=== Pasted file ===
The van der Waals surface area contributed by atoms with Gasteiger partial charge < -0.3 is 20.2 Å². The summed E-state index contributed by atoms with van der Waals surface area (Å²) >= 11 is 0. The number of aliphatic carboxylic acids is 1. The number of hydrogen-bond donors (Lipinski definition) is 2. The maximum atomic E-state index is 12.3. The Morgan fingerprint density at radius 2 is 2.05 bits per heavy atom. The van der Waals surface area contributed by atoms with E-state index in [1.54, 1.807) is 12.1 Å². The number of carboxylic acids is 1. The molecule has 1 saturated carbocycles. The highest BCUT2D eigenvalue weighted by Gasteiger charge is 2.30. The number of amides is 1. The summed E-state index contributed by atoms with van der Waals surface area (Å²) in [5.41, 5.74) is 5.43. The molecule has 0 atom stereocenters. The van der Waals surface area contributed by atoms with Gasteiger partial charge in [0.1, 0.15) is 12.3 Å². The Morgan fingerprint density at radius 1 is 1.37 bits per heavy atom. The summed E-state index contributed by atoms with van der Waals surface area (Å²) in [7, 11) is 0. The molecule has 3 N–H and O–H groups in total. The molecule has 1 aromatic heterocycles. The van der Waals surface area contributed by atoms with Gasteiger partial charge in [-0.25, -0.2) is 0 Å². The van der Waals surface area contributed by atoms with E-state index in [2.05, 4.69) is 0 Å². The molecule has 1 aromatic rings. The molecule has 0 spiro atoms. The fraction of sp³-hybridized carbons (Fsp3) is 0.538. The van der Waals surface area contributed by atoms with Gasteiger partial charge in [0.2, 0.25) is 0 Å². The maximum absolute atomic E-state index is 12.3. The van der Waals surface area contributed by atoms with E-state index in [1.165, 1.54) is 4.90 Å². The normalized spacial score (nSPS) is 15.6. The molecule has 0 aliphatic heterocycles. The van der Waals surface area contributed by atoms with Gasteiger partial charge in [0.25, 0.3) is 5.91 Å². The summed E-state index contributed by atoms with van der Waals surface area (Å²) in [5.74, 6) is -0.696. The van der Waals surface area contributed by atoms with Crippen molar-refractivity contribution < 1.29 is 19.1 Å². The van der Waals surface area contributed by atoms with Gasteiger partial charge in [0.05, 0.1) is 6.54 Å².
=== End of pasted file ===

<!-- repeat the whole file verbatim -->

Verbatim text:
The van der Waals surface area contributed by atoms with Gasteiger partial charge < -0.3 is 20.2 Å². The summed E-state index contributed by atoms with van der Waals surface area (Å²) >= 11 is 0. The number of aliphatic carboxylic acids is 1. The number of hydrogen-bond donors (Lipinski definition) is 2. The maximum atomic E-state index is 12.3. The Morgan fingerprint density at radius 2 is 2.05 bits per heavy atom. The van der Waals surface area contributed by atoms with E-state index in [1.54, 1.807) is 12.1 Å². The number of carboxylic acids is 1. The molecule has 1 saturated carbocycles. The highest BCUT2D eigenvalue weighted by Gasteiger charge is 2.30. The number of amides is 1. The summed E-state index contributed by atoms with van der Waals surface area (Å²) in [5.41, 5.74) is 5.43. The molecule has 0 atom stereocenters. The van der Waals surface area contributed by atoms with Gasteiger partial charge in [0.1, 0.15) is 12.3 Å². The Morgan fingerprint density at radius 1 is 1.37 bits per heavy atom. The summed E-state index contributed by atoms with van der Waals surface area (Å²) in [7, 11) is 0. The molecule has 3 N–H and O–H groups in total. The molecule has 1 aromatic heterocycles. The van der Waals surface area contributed by atoms with Gasteiger partial charge in [-0.25, -0.2) is 0 Å². The van der Waals surface area contributed by atoms with E-state index in [2.05, 4.69) is 0 Å². The molecule has 1 aromatic rings. The molecule has 0 spiro atoms. The fraction of sp³-hybridized carbons (Fsp3) is 0.538. The van der Waals surface area contributed by atoms with Gasteiger partial charge in [0.2, 0.25) is 0 Å². The maximum absolute atomic E-state index is 12.3. The van der Waals surface area contributed by atoms with E-state index in [1.165, 1.54) is 4.90 Å². The normalized spacial score (nSPS) is 15.6. The molecule has 0 aliphatic heterocycles. The van der Waals surface area contributed by atoms with Gasteiger partial charge in [0.25, 0.3) is 5.91 Å². The summed E-state index contributed by atoms with van der Waals surface area (Å²) in [5.74, 6) is -0.696. The van der Waals surface area contributed by atoms with Crippen molar-refractivity contribution < 1.29 is 19.1 Å². The van der Waals surface area contributed by atoms with Gasteiger partial charge in [0.05, 0.1) is 6.54 Å².